The ridge in the dark

We started up the trail, which was snow free for probably two entire miles. From there it turned into some uncomfortable sidehilling, fighting with skis and boots caught in trees trying to balance on said uncomfortable side hilling (you’re like 2′ wider than you usually are when the boots are sticking off of your skis too), and oh yeah we were wearing running shoes. It’s a delicate balance, trying to rip skis through branches while not slipping or committing to the point where you stumble.


Bedtime! (PC: JT)

Once we got above treeline, JT broke trail and took off. Which was a relief, because screw skis snagging on trees, screw my soppy wet feet, screw the cold, the highway is stupid, it looks like it’s the same distance away all the time so we’re making no progress, it better not rain, and why is it always longer to reach this ridge than I think it is. This brought us back to our regularly scheduled evening programming, where JT is mostly a headlight dancing in front of me and I moan in my head until we get there because my bedtime is at 9 and for some reason I’m dragging my ass up a mountain at 11pm instead of sleeping. And I wasn’t sure if I still had feet. They were there somewhere, numb stumps becoming one with the ice in the darkness. At one point I figured JT had disappeared over a knoll, until I heard his voice 30ft in front of me. He had turned off his headlamp to get a better look at where we were going (that sounds like the opposite of what you should do, but your eyes adjust to the darkness and there’s usually enough light above treeline to still see shapes) and probably could have scared the shit out of me if he had waited just a few seconds longer until I was closer.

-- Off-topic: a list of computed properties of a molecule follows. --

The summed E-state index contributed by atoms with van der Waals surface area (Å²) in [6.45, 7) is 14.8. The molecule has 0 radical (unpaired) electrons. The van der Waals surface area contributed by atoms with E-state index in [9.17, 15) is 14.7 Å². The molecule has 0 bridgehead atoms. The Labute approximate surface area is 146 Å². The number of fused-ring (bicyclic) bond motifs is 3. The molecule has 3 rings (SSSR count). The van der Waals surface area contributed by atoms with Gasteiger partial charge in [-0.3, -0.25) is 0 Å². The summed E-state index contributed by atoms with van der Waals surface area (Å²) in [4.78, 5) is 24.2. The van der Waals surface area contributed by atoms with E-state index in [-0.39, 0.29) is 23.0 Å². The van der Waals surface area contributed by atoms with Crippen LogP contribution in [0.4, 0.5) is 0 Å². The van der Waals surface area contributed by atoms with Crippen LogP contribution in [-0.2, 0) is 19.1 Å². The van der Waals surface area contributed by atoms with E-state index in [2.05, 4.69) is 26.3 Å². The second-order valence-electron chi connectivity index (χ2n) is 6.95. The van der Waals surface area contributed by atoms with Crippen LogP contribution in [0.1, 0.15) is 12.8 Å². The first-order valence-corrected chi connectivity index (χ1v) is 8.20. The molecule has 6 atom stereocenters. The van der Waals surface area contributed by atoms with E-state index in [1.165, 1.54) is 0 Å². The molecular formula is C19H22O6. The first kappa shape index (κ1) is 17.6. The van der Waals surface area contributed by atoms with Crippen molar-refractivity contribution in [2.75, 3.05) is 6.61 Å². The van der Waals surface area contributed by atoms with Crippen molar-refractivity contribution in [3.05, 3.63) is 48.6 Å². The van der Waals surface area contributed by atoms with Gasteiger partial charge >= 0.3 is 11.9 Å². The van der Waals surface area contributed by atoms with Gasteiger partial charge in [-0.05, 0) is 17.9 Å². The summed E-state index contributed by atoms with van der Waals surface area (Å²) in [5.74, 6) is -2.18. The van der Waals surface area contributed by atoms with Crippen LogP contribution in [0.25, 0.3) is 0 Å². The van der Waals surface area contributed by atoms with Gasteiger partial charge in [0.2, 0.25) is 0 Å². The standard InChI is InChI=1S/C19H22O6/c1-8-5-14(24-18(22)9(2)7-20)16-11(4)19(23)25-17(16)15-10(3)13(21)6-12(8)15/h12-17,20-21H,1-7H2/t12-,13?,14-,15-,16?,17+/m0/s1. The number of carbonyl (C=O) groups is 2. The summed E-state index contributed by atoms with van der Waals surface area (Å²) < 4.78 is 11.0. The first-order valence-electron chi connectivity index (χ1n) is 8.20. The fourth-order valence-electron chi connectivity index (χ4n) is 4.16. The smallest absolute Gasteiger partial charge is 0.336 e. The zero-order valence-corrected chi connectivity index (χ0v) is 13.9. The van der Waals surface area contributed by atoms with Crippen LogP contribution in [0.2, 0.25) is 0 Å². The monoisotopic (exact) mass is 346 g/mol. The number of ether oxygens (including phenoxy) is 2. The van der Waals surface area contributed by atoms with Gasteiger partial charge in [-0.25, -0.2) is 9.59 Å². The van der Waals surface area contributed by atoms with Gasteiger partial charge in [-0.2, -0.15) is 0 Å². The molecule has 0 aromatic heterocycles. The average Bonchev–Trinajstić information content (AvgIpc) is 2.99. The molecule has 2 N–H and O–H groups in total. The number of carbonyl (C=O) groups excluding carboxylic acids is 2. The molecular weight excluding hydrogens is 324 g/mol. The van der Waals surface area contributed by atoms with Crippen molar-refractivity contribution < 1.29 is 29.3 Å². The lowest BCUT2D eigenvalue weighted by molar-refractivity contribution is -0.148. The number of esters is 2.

The ridge was almost a knife edge, which was wild in the dark. Abyss on both sides, though in the morning it turned out the height was not nearly as significant as it seems in the darkness. We debated camping lower than the lookout on a flat piece of ground, but I figured a) there has to be some flat around the lookout and b) I didn’t come this far to camp 50 feet below the top. ONWARD.

Sunrise, Mt. Stuart in the back


Beginning the crusty traverse to W Granite